THE VALUE OF A SOFTWARE PROJECT ASSESSMENT
You already know the custom software you’d like to build and who is going to build it. So why is a project assessment crucial to its development?
A project assessment is the best way to determine your project’s goals, scope, and management approach before investing valuable time and resources in development. Before you start designing and building, it’s critical to get to the bottom of your objectives and expectations--specifically the features and resources needed, the levels of risk you are willing to take, metrics for success, and how you are going to get the project done. Every software project assessment should address these three critical steps: Project Goals (The “Why”), Project Scope (The “What”), and Project Management (The “How”). '
1. Project Goals (The “Why”)
Define your overall business goals. Goals might include improving efficiencies, saving money, enhancing the customer experience, or gaining a competitive advantage. Knowing what you want to accomplish will help determine project scope and inform the required budget.
When considering goals, remember to make them S.M.A.R.T. (Specific, Measurable, Attainable, Relevant and Time-based). If you can, be specific and attach hard numbers to goals, such as an X% increase in sales or a Y% reduction in costs. You will be better able to justify the time and resources needed to develop the appropriate software. Also, considering attainability and relevance when formulating your goals will help you prioritize the scope. Be specific, and make sure everyone is in agreement about the goals prior to moving forward.
2. Project Scope (The “What”)
Once you’ve set your goals, work on fleshing out the project scope in more detail. This is critical to success in that you will outline the complete framework for the entire project and understand what is required and how it will all work together. At Troy Web Consulting, we develop a workflow diagram--a visual process map to follow for each of the core concepts. Within this phase, you should also identify feature priorities--in other words, your “must haves” and your ”nice to haves” with an understanding of resource requirements needed for each. If you have never done this exercise, check out the MoSCoW method. One nice feature of this method is explicitly stating what the scope will NOT include, which can be very valuable to document early on.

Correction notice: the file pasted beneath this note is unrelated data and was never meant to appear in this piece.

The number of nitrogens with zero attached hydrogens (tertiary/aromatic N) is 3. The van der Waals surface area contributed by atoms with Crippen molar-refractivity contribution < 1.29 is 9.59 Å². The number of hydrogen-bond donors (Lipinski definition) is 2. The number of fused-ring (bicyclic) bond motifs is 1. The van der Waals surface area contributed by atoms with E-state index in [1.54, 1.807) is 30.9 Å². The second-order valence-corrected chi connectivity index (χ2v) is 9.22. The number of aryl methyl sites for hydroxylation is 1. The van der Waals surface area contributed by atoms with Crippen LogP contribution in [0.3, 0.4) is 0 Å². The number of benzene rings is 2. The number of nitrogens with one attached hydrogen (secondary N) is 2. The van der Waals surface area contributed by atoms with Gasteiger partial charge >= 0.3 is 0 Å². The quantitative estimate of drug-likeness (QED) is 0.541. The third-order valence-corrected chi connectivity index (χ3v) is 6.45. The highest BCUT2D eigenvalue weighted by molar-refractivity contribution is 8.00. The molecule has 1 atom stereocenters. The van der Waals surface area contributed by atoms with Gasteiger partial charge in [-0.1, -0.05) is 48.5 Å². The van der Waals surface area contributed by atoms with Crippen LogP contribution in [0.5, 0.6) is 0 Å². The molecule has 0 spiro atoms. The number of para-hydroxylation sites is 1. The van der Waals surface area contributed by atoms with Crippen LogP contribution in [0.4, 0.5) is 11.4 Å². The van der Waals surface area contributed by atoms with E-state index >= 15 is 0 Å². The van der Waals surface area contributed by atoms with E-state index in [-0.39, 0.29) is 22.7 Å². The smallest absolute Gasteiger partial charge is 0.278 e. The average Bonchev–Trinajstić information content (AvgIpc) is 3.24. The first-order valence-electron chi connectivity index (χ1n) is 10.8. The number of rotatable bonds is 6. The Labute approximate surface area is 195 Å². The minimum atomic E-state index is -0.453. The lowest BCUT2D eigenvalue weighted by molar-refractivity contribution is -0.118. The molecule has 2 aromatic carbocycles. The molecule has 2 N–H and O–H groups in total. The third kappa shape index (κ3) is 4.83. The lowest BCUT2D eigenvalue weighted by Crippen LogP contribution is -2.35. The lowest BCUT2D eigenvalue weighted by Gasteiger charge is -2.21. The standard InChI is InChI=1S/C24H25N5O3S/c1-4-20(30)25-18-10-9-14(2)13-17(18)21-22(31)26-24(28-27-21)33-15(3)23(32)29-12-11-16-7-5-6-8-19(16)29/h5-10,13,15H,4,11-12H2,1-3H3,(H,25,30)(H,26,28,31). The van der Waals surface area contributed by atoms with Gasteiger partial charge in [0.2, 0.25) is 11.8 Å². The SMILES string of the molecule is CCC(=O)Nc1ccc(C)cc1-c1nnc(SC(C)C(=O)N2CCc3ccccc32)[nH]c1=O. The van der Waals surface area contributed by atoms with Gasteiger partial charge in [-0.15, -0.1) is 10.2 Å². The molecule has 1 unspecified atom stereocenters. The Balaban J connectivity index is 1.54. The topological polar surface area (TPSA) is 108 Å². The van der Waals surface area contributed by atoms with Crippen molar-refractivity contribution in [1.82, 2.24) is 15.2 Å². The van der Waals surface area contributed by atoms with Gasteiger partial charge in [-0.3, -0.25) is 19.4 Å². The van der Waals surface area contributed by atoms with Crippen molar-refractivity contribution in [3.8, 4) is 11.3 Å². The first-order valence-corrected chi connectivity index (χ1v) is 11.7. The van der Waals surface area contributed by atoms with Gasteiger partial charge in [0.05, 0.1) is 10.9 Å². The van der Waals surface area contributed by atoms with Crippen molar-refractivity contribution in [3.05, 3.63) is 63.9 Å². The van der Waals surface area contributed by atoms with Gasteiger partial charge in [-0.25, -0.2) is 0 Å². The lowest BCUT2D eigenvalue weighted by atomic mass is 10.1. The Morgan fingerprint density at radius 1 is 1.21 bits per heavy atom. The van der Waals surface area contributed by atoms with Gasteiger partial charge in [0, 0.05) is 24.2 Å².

The team then reviews the features and resources required to determine what will be in the project scope (and what will be addressed either down the road or not at all). This is important so everyone understands options and together makes the best decision considering all the variables.
The detailed project scope will clarify the features you want, the complexity of each and level of additional information required. (You may want to use a ranking system to identify scope items that are very well known vs. potential rabbit holes.) The scope assessment should also inventory external resources and dependencies, as well as stakeholder roles and usage. Finally, the scope assessment should define the critical success factors and key performance indicators (KPIs) that will be used to measure project success.
3. Project Management (The “How”)
In the final step of the project assessment, we look at how the project will run. Identifying the team members and making sure there is role clarity is a critical element. To do so, you’ll need to identify your “readiness” for the project in key areas--such as brand/product identity, strategy, availability of the stakeholders, technical capabilities and thorough knowledge of the business processes. By using a grading system in these areas of readiness, you can identify where you will need to get key team members in place to close any gaps in readiness.
Another key element of the project you will need to understand before you can fully make the call on how you will run the project is project risk factors. Almost every software project runs the risk of scope creep. Other risks that need to be considered are potential issues with technology, integration, funding, subject matter expertise or timelines. When assessing risk, be sure to identify both the likelihood and the impact of each risk. For every risk, there is a mitigation strategy that will need to be factored into your plan.
All of the analysis of “The How” of your project will steer you toward a project management methodology--one that is either more traditional or more agile, depending on the details. Should you start two-week sprint planning and use agile scrum, or should you take time to document all requirements and create a specification and a detailed design document? Every project is different, and once you have looked at your project readiness, your team, and the risks, along with the scope and the overarching goals of your project, you should be able to make a determination of whether your project management approach should be more predictive or more adaptive in nature--or something on the continuum between the two styles.
Once you complete your assessment you will have a much better understanding of what is needed to successfully develop your software and avoid some of the pitfalls and surprises that usually surface during software development projects.